- Unfortunately, the gains for imagination are not free. The protections for imagination are indiscriminate. They shield bad ideas as well as good ones—and there are many more of the former than the latter. Most fantasies lead us astray, and most of the consequences of imagination for individuals and individual organizations are disastrous. Most deviants end up on the scrap pile of failed mutations, not as heroes of organizational transformation... There is, as a result, much that can be viewed as unjust in a system that induces imagination among individuals and individual organizations in order to allow a larger system to choose among alternative experiments. By glorifying imagination, we entice the innocent into unwitting self-destruction (or if you prefer, altruism)
- March cited in: Robert I. Sutton (2002) Weird Ideas That Work: 11 1/2 Practices for Promoting, Managing, and Sustaining Innovation. p. 192
A behavioral theory of the firm, 1959Edit
Richard M. Cyert and James G. March. A behavioral theory of the firm. Englewood Cliffs, NJ. 1959, 1963.
Rediscovering institutions, 1989Edit
James G. March and Johan P. Olsen. Rediscovering Institutions: The Organizational Basis of Politics. Simon and Schuster, 1989; New York: Free Press, 2010.
- Social, political and economic institutions have become larger, considerably more complex and resourceful, and prima facie more important to collective life. Many of the major actors in modern economic and political systems are formal organizations, and the institutions of law and bureaucracy occupy a dominant role in contemporary life.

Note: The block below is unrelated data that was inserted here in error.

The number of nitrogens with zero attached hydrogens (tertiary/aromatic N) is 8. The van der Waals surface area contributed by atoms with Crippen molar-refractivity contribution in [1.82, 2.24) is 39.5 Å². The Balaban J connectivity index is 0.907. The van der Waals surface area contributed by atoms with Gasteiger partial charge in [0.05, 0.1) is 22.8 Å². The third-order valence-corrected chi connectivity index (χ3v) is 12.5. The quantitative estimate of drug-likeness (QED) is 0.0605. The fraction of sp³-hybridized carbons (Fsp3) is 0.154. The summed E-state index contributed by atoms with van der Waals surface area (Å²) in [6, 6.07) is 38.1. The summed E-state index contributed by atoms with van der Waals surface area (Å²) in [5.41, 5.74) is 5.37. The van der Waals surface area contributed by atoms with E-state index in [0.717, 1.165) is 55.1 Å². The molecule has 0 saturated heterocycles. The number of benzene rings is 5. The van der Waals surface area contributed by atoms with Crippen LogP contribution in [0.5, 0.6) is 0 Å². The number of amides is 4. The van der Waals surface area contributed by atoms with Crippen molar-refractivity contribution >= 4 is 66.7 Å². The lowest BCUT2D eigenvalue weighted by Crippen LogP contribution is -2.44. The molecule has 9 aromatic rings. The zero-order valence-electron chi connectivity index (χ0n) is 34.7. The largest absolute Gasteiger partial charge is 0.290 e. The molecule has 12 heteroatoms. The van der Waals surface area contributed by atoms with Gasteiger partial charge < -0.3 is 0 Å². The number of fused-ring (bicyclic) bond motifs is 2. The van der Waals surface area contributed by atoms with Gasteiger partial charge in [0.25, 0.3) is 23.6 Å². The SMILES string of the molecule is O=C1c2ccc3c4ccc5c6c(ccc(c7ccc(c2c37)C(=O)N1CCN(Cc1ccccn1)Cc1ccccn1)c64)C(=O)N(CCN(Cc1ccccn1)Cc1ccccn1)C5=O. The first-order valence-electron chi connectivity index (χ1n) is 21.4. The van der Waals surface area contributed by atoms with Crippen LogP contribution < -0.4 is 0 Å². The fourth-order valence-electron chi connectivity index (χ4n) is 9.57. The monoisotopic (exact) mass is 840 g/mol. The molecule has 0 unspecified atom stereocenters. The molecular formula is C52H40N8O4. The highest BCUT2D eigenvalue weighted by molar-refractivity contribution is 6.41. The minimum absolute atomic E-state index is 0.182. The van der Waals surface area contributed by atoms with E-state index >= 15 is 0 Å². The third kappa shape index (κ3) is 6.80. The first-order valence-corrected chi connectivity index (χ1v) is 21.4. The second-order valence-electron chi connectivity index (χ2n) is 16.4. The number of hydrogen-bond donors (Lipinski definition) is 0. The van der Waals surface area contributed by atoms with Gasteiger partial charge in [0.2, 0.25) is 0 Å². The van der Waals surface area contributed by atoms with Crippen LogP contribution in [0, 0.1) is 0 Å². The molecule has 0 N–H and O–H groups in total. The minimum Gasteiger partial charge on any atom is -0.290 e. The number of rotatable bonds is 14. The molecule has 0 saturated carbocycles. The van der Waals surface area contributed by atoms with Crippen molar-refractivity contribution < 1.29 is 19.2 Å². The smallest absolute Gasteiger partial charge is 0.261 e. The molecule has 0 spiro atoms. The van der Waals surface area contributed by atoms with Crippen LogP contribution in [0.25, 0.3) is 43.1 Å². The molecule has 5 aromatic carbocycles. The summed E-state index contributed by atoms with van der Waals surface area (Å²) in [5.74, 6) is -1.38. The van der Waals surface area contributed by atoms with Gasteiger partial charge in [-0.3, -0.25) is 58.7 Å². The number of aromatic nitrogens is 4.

- p. 1-2
Ideas as Art (2006)Edit
- James G. March & Diane Coutou "Ideas as Art". Harvard Business Review 84 (2006): p. 83-89
- If a manager asks an academic consultant what to do and that consultant answers, then the consultant should be fired. No academic has the experience to know the context of a managerial problem well enough to give specific advice about a specific situation.
- On academic consultants.
- No organization works if the toilets don't work, but I don't believe that finding solutions to business problems is my job.
- On artistic sensibility.
- … we sometimes find that such heresies have been the foundation for bold and necessary change, but heresy is usually just crazy. Most daring new ideas are foolish or dangerous and appropriately rejected or ignored. So while it may be true that great geniuses are usually heretics, heretics are rarely great geniuses.
- On leadership and the relation between madness, heresy, and genius.
- I am not now, nor I have ever been, relevant.
- Said each year during the beginning of classes at Stanford.
Quotes about James G. MarchEdit
- James March, a Stanford-based social scientist... is much more a gurus’ guru than a guru to the general public. He finished second on the gurus’ gurus list and 48th on the original list.
- Laurence Prusak, Thomas H. Davenport, "Who Are the Gurus' Gurus," Harvard Business Review Survey, December 2003, p.14–16
- Comment: According to a 2003 survey for Harvard Business Review conducted by Laurence Prusak and Thomas H. Davenport, March is second in prominence only to Peter Drucker.